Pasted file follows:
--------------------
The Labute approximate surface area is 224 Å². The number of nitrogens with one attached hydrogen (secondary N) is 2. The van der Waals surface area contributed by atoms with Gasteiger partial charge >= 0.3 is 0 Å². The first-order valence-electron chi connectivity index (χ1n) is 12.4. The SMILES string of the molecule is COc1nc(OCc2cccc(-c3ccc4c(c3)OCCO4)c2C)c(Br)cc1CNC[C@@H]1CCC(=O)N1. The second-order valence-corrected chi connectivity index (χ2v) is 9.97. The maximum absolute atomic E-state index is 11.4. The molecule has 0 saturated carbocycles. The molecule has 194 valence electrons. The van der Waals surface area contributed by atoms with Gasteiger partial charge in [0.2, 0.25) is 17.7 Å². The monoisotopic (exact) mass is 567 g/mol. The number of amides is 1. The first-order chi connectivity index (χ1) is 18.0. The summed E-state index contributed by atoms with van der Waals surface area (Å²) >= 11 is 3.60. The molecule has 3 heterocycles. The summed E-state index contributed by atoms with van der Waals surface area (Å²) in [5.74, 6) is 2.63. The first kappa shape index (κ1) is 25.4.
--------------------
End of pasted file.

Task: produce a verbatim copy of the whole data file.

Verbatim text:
The Labute approximate surface area is 224 Å². The number of nitrogens with one attached hydrogen (secondary N) is 2. The van der Waals surface area contributed by atoms with Gasteiger partial charge >= 0.3 is 0 Å². The first-order valence-electron chi connectivity index (χ1n) is 12.4. The SMILES string of the molecule is COc1nc(OCc2cccc(-c3ccc4c(c3)OCCO4)c2C)c(Br)cc1CNC[C@@H]1CCC(=O)N1. The second-order valence-corrected chi connectivity index (χ2v) is 9.97. The maximum absolute atomic E-state index is 11.4. The molecule has 0 saturated carbocycles. The molecule has 194 valence electrons. The van der Waals surface area contributed by atoms with Gasteiger partial charge in [0.2, 0.25) is 17.7 Å². The monoisotopic (exact) mass is 567 g/mol. The number of amides is 1. The first-order chi connectivity index (χ1) is 18.0. The summed E-state index contributed by atoms with van der Waals surface area (Å²) >= 11 is 3.60. The molecule has 3 heterocycles. The summed E-state index contributed by atoms with van der Waals surface area (Å²) in [5.74, 6) is 2.63. The first kappa shape index (κ1) is 25.4.